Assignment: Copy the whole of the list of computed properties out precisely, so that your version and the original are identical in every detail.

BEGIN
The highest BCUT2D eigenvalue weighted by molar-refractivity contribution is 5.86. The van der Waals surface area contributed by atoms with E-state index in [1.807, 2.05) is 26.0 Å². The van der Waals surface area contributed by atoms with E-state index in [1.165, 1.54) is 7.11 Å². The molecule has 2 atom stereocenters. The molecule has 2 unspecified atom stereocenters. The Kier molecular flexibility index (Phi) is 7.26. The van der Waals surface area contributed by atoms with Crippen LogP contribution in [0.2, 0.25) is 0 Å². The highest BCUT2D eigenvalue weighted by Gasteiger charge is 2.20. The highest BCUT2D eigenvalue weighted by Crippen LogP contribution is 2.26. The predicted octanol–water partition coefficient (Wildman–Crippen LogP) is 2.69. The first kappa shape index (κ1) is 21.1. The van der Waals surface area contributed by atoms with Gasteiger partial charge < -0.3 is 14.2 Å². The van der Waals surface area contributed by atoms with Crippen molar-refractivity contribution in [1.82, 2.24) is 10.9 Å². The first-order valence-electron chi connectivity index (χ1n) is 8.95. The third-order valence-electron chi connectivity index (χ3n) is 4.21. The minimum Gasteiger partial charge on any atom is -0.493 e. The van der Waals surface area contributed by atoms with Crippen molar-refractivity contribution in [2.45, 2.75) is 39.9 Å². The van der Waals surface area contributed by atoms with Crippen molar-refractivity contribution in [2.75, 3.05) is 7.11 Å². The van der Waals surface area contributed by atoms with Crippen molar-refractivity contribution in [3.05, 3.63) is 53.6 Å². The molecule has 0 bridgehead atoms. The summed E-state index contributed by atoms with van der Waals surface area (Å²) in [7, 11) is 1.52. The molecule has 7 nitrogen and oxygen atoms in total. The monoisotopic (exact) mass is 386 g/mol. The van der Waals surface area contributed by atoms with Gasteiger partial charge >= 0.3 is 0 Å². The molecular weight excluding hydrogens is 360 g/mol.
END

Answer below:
The highest BCUT2D eigenvalue weighted by molar-refractivity contribution is 5.86. The van der Waals surface area contributed by atoms with E-state index in [1.807, 2.05) is 26.0 Å². The van der Waals surface area contributed by atoms with E-state index in [1.165, 1.54) is 7.11 Å². The molecule has 2 atom stereocenters. The molecule has 2 unspecified atom stereocenters. The Kier molecular flexibility index (Phi) is 7.26. The van der Waals surface area contributed by atoms with Crippen LogP contribution in [0.2, 0.25) is 0 Å². The highest BCUT2D eigenvalue weighted by Gasteiger charge is 2.20. The highest BCUT2D eigenvalue weighted by Crippen LogP contribution is 2.26. The predicted octanol–water partition coefficient (Wildman–Crippen LogP) is 2.69. The first kappa shape index (κ1) is 21.1. The van der Waals surface area contributed by atoms with Gasteiger partial charge < -0.3 is 14.2 Å². The van der Waals surface area contributed by atoms with Crippen molar-refractivity contribution in [1.82, 2.24) is 10.9 Å². The first-order valence-electron chi connectivity index (χ1n) is 8.95. The third-order valence-electron chi connectivity index (χ3n) is 4.21. The minimum Gasteiger partial charge on any atom is -0.493 e. The van der Waals surface area contributed by atoms with Crippen molar-refractivity contribution in [2.45, 2.75) is 39.9 Å². The van der Waals surface area contributed by atoms with Crippen molar-refractivity contribution in [2.75, 3.05) is 7.11 Å². The van der Waals surface area contributed by atoms with Crippen molar-refractivity contribution in [3.05, 3.63) is 53.6 Å². The molecule has 0 bridgehead atoms. The summed E-state index contributed by atoms with van der Waals surface area (Å²) in [7, 11) is 1.52. The molecule has 7 nitrogen and oxygen atoms in total. The monoisotopic (exact) mass is 386 g/mol. The van der Waals surface area contributed by atoms with Gasteiger partial charge >= 0.3 is 0 Å². The molecular weight excluding hydrogens is 360 g/mol.